Corrosion profile of uncoated reinforcing steel vs galvanized reinforcing steel

The adapted Tuutti schematic above showcases the performance of galvanized reinforcing steel compared to uncoated reinforcing steel in concrete. As described above, the higher chloride threshold of galvanized reinforcing steel and its immunity to the effects of carbonation delay the onset of corrosion initiation (shifts point AB to point CD) of the corrosion process, while the barrier protection offered by zinc, combined with the minimal disruption of the zinc corrosion products, serve to extend the propagation phase of the process.

Each stage of corrosion is outlined below: 

A. The initiation stage – the period in which the concrete is progressively exposed to corrosive products (chlorides, carbonation) and the uncoated reinforcing steel remains passivated (until the point A-B). The time to corrosion initiation can be quantified by deterministic chloride diffusion and carbonation modelling (only required for uncoated reinforcing steel) models based on Fick’s Second Law.

B. The propagation stage – Destruction of passivating layer on the uncoated reinforcing steel and corrosion of reinforcing steel to the acceptable limit of concrete deterioration. At the end of this time cracking and spalling of the concrete occurs

C. The life of the galvanized reinforcing steel passivating layer. The corrosion initiation stage is extended due to the increased tolerance to chloride attack and the complete avoidance of depassivation from concrete carbonation 

D. The period of protection of the galvanized reinforcing steel from rust as chlorides attack a small portion of pure zinc layer on the steel surface and corrosion products diffuse away from the reinforcing steel 

E. The period of additional protection where corrosion causes dissolution
of the Fe + Zn alloy layers 

F. By this stage all of the galvanized coating is consumed, and the corrosion rate of the reinforcing steel becomes identical to the exposed uncoated reinforcing steel in stage B – however by this stage the galvanized coating has done its job and the time to initiation of concrete cracking has been increased significantly.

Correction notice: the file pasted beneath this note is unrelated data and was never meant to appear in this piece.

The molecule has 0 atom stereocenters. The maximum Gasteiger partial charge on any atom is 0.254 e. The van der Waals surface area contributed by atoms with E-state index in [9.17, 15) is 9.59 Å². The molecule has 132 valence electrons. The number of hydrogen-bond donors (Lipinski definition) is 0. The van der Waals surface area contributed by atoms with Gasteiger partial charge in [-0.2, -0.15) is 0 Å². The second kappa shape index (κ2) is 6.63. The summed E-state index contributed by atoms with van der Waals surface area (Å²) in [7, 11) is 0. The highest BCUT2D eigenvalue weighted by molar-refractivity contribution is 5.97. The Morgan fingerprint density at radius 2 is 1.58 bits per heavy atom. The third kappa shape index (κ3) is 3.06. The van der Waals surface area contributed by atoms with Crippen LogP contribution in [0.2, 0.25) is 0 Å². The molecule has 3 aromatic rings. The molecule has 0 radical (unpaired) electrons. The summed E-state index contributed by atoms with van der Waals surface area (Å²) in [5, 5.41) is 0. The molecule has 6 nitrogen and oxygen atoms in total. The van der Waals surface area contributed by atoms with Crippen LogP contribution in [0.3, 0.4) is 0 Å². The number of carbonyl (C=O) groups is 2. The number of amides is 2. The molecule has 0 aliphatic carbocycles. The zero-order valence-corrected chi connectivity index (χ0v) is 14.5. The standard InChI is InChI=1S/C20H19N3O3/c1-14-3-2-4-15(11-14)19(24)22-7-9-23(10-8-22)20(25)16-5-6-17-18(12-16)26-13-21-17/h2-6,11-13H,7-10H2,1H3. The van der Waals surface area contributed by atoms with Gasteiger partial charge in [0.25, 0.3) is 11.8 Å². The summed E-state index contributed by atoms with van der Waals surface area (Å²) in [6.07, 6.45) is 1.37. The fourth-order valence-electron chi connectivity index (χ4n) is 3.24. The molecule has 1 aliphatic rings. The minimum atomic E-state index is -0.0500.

Schematic model for the corrosion of galvanized reinforcing steel in concrete, after Tuutti 1982
Galvanized rebar was used extensively in the Townsville, Queensland marina.

A hot dip galvanized coating on reinforcing steel provides a significant increase to the durability of steel reinforced concrete structures

Summary of advantages

A hot dip galvanized coating on reinforcing steel provides a significant increase to the durability of steel reinforced concrete structures. The formation of a passive calcium hydroxyzincate film on the galvanized reinforcing steel surface significantly increases the critical chloride threshold of the reinforcing steel, thereby significantly delaying the time to corrosion initiation. This delay in corrosion initiation may be quantified using conventional deterministic chloride diffusion models based on Fick’s Second Law.

Time to corrosion initiation is further increased as galvanized reinforcing steel is immune to the effects of carbonation.

Should the galvanized reinforcing steel be depassivated, the resulting zinc corrosion products are much less voluminous than the iron corrosion products formed on uncoated reinforcing steel, and thus cause minimal disruption to the concrete mass. This avoids the build-up of internal pressures which lead to concrete cracking and spalling. 

The addition of the microscopic zinc corrosion products to the concrete matrix decreases its permeability by filling pores and voids, thus slowing the supply of aggressive species from the concrete surface to the reinforcing steel. The result of this process is a significant increase in time for the propagation phase of corrosion and a corresponding delay in the time to initiation of cracking of the concrete.

Australian Parliament, Canberra